During the lunch hour at Bitcoin 2013, Tony Rousmaniere of Fairbanks, Alaska, walked up to the BitPay booth and asked to buy a few copies of Bitcoin Magazine.
“We only take bitcoin,” warned BitPay CEO Tony Gallippi.
The transaction’s first hurdle had arisen: Rousmaniere keeps his bitcoins on a USB drive, not in an online account that could be easily accessed with his smartphone. He considers going to the ATM being demo’d at the show to change dollars into bitcoins. Instead, a friend offers to pay for the magazine with his Coinbase account, telling Rousmaniere he can pay him back later.
Bryan Krohn, BitPay’s chief financial officer, pulls up the transaction on his laptop: three magazines at $8.88 each, or 0.2164 bitcoins total. Rousmaniere’s friend needs to scan the QR code with the Coinbase app on his phone. He tries, but can’t make it scan. Maybe the app is looking for a bar code, not a QR code, he speculates.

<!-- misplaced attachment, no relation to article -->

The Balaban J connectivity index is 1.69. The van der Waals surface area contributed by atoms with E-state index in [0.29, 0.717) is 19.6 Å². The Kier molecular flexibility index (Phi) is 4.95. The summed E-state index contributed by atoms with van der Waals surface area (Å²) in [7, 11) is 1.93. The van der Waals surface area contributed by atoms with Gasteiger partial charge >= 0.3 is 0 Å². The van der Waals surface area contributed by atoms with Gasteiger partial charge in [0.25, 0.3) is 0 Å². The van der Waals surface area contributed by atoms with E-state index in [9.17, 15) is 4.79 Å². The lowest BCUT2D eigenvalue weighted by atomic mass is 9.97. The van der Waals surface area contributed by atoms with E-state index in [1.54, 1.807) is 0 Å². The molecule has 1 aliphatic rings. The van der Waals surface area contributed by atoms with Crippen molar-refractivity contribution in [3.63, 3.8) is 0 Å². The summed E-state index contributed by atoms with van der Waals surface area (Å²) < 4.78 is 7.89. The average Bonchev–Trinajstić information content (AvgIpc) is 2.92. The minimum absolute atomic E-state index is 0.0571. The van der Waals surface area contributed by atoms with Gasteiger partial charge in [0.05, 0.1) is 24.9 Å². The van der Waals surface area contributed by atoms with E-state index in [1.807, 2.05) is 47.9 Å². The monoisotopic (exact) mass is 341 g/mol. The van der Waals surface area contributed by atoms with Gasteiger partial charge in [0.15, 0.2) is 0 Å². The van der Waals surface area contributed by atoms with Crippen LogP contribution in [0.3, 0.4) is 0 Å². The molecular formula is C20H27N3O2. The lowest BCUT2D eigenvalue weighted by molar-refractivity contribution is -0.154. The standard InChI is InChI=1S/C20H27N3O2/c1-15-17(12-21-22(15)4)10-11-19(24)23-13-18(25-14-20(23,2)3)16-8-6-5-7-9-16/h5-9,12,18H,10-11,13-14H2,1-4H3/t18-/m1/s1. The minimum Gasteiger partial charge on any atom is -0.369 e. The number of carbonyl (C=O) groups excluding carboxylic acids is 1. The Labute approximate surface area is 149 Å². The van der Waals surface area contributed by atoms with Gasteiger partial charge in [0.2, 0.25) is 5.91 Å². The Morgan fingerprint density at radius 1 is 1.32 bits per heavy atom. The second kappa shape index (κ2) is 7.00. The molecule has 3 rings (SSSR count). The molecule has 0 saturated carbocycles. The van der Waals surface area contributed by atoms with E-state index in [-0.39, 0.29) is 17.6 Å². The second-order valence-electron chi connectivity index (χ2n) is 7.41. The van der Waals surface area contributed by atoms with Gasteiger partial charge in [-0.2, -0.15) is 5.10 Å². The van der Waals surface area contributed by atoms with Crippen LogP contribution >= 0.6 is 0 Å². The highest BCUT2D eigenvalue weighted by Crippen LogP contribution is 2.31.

The two friends head over to the Coinbase booth to find out what the problem is. After Coinbase reps show them the app really can scan QR codes, they return to the BitPay booth to try again. This time, the scan works on the first try. On his phone screen, Rousmaniere’s friend confirms the amount he wants to spend. Moments later, Krohn receives confirmation that the 0.2164 bitcoins has arrived, and hands over the magazines.
Rousmaniere, who notes that the total price changed by about three cents — thanks to fluctuations in bitcoin values — from transaction start to finish, nevertheless thinks the whole thing is pretty cool.
“It’s really fascinating how to watch all these really smart people try to figure out how this works,” said Rousmaniere, who considers himself a futurist.
His friend notes with a laugh, “I do think it would be handy if there was a Coinbase rep everywhere I go.”